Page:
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Productivity, Management Practices And Disease Incidences Of The Indigenous, Exotic And Crossbred Chickens Under Smallholders’ Conditions In Rajshahi, Bangladesh

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dc.contributor.advisor Islam, M. Saiful Dutta, Ripon Kumar 2022-04-25T08:44:32Z 2022-04-25T08:44:32Z 2014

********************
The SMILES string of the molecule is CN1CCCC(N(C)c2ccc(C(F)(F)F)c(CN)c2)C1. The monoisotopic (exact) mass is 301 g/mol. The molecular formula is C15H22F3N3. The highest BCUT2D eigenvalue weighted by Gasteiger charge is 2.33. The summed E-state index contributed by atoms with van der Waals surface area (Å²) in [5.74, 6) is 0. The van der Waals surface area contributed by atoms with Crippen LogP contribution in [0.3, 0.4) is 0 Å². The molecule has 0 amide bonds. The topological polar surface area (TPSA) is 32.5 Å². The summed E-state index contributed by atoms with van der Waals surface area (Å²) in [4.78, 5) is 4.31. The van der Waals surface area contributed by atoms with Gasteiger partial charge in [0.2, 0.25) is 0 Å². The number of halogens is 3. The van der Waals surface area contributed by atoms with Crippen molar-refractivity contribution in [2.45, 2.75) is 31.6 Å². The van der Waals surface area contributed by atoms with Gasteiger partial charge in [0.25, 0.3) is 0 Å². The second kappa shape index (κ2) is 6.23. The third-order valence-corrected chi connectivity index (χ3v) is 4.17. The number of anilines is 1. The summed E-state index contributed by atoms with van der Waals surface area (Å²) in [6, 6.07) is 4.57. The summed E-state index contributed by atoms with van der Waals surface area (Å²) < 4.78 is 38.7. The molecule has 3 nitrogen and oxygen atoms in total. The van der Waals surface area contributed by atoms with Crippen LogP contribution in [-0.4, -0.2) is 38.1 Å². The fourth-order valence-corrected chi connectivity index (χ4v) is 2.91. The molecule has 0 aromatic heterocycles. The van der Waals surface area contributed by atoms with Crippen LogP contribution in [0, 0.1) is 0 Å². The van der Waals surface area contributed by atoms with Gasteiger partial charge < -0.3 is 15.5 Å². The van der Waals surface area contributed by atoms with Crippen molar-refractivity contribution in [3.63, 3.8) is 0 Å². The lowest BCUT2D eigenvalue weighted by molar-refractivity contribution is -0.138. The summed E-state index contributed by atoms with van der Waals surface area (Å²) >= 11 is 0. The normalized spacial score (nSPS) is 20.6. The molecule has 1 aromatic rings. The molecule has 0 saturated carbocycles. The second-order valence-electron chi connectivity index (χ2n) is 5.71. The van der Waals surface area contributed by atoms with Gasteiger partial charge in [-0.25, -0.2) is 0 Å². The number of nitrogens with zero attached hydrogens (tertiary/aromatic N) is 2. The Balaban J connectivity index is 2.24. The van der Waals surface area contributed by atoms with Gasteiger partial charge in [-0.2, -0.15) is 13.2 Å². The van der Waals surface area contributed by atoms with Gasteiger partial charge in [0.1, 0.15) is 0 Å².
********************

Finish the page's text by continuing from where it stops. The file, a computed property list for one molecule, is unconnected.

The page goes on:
dc.description This Thesis is submitted to The Department of Zoology, University of Rajshahi, Rajshahi, Bangladesh for The Degree of Doctor of Philosophy (PhD) en_US